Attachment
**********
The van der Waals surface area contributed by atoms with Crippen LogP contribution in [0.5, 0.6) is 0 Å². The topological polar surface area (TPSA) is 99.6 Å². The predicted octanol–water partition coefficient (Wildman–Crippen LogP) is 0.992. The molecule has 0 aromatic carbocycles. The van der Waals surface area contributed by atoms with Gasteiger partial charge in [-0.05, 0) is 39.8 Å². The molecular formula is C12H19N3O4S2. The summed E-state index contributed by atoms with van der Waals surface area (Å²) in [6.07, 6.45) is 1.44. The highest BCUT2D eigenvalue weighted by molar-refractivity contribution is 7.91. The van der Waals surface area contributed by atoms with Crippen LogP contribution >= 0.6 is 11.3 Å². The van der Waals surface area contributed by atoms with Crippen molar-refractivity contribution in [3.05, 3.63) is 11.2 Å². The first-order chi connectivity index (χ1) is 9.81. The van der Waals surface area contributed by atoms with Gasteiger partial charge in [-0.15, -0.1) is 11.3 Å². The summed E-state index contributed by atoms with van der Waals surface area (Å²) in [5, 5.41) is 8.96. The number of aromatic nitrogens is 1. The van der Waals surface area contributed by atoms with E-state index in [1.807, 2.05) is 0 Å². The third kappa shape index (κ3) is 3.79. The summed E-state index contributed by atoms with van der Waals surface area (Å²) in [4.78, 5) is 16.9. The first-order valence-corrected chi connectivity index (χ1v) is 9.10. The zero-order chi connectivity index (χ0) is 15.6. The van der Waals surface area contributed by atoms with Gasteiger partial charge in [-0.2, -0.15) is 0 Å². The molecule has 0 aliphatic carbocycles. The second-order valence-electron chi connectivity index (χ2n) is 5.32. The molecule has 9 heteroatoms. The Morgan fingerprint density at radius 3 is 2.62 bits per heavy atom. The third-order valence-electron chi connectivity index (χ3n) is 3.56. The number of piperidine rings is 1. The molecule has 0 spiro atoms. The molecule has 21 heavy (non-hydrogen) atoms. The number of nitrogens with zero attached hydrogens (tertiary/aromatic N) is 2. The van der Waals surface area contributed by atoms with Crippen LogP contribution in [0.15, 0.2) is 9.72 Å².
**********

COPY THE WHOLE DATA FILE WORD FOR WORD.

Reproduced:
The van der Waals surface area contributed by atoms with Crippen LogP contribution in [0.5, 0.6) is 0 Å². The topological polar surface area (TPSA) is 99.6 Å². The predicted octanol–water partition coefficient (Wildman–Crippen LogP) is 0.992. The molecule has 0 aromatic carbocycles. The van der Waals surface area contributed by atoms with Gasteiger partial charge in [-0.05, 0) is 39.8 Å². The molecular formula is C12H19N3O4S2. The summed E-state index contributed by atoms with van der Waals surface area (Å²) in [6.07, 6.45) is 1.44. The highest BCUT2D eigenvalue weighted by molar-refractivity contribution is 7.91. The van der Waals surface area contributed by atoms with Crippen LogP contribution >= 0.6 is 11.3 Å². The van der Waals surface area contributed by atoms with Crippen molar-refractivity contribution in [3.05, 3.63) is 11.2 Å². The first-order chi connectivity index (χ1) is 9.81. The van der Waals surface area contributed by atoms with Gasteiger partial charge in [-0.15, -0.1) is 11.3 Å². The summed E-state index contributed by atoms with van der Waals surface area (Å²) in [5, 5.41) is 8.96. The number of aromatic nitrogens is 1. The van der Waals surface area contributed by atoms with E-state index in [1.807, 2.05) is 0 Å². The third kappa shape index (κ3) is 3.79. The summed E-state index contributed by atoms with van der Waals surface area (Å²) in [4.78, 5) is 16.9. The first-order valence-corrected chi connectivity index (χ1v) is 9.10. The zero-order chi connectivity index (χ0) is 15.6. The van der Waals surface area contributed by atoms with Gasteiger partial charge in [-0.2, -0.15) is 0 Å². The molecule has 0 aliphatic carbocycles. The second-order valence-electron chi connectivity index (χ2n) is 5.32. The molecule has 9 heteroatoms. The Morgan fingerprint density at radius 3 is 2.62 bits per heavy atom. The third-order valence-electron chi connectivity index (χ3n) is 3.56. The number of piperidine rings is 1. The molecule has 0 spiro atoms. The molecule has 21 heavy (non-hydrogen) atoms. The number of nitrogens with zero attached hydrogens (tertiary/aromatic N) is 2. The van der Waals surface area contributed by atoms with Crippen LogP contribution in [0.15, 0.2) is 9.72 Å².